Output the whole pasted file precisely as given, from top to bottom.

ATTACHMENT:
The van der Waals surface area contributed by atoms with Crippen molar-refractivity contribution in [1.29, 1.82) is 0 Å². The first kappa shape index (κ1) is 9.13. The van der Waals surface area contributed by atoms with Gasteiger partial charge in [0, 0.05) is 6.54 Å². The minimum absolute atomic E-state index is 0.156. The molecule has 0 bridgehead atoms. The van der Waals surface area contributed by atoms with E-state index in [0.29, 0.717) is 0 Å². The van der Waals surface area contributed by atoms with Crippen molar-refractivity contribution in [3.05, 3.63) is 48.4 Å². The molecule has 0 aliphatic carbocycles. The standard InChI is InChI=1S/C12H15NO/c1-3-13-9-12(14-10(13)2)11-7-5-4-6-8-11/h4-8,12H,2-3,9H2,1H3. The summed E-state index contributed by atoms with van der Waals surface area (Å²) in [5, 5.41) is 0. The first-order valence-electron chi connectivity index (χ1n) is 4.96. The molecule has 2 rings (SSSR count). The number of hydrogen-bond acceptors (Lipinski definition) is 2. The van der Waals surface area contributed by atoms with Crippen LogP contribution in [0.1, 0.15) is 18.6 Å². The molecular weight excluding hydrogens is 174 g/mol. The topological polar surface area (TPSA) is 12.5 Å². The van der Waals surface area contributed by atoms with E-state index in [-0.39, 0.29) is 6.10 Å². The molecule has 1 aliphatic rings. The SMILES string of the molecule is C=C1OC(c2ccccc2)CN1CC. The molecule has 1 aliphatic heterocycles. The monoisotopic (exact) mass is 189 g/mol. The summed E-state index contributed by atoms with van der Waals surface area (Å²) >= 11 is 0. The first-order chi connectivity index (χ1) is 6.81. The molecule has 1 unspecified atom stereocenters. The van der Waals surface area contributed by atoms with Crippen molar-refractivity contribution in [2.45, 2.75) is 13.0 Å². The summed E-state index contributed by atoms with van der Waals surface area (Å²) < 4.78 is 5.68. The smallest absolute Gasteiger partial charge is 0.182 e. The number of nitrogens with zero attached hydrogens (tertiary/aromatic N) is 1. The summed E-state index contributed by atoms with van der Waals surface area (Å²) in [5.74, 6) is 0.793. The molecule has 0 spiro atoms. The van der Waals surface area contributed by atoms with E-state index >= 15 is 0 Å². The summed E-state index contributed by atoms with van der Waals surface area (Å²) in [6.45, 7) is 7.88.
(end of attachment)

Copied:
The van der Waals surface area contributed by atoms with Crippen molar-refractivity contribution in [1.29, 1.82) is 0 Å². The first kappa shape index (κ1) is 9.13. The van der Waals surface area contributed by atoms with Gasteiger partial charge in [0, 0.05) is 6.54 Å². The minimum absolute atomic E-state index is 0.156. The molecule has 0 bridgehead atoms. The van der Waals surface area contributed by atoms with E-state index in [0.29, 0.717) is 0 Å². The van der Waals surface area contributed by atoms with Crippen molar-refractivity contribution in [3.05, 3.63) is 48.4 Å². The molecule has 0 aliphatic carbocycles. The standard InChI is InChI=1S/C12H15NO/c1-3-13-9-12(14-10(13)2)11-7-5-4-6-8-11/h4-8,12H,2-3,9H2,1H3. The summed E-state index contributed by atoms with van der Waals surface area (Å²) in [5, 5.41) is 0. The first-order valence-electron chi connectivity index (χ1n) is 4.96. The molecule has 2 rings (SSSR count). The number of hydrogen-bond acceptors (Lipinski definition) is 2. The van der Waals surface area contributed by atoms with Crippen LogP contribution in [0.1, 0.15) is 18.6 Å². The molecular weight excluding hydrogens is 174 g/mol. The topological polar surface area (TPSA) is 12.5 Å². The van der Waals surface area contributed by atoms with E-state index in [-0.39, 0.29) is 6.10 Å². The molecule has 1 aliphatic rings. The SMILES string of the molecule is C=C1OC(c2ccccc2)CN1CC. The molecule has 1 aliphatic heterocycles. The monoisotopic (exact) mass is 189 g/mol. The summed E-state index contributed by atoms with van der Waals surface area (Å²) >= 11 is 0. The first-order chi connectivity index (χ1) is 6.81. The molecule has 1 unspecified atom stereocenters. The van der Waals surface area contributed by atoms with Crippen molar-refractivity contribution in [2.45, 2.75) is 13.0 Å². The summed E-state index contributed by atoms with van der Waals surface area (Å²) < 4.78 is 5.68. The smallest absolute Gasteiger partial charge is 0.182 e. The number of nitrogens with zero attached hydrogens (tertiary/aromatic N) is 1. The summed E-state index contributed by atoms with van der Waals surface area (Å²) in [5.74, 6) is 0.793. The molecule has 0 spiro atoms. The van der Waals surface area contributed by atoms with E-state index >= 15 is 0 Å². The summed E-state index contributed by atoms with van der Waals surface area (Å²) in [6.45, 7) is 7.88.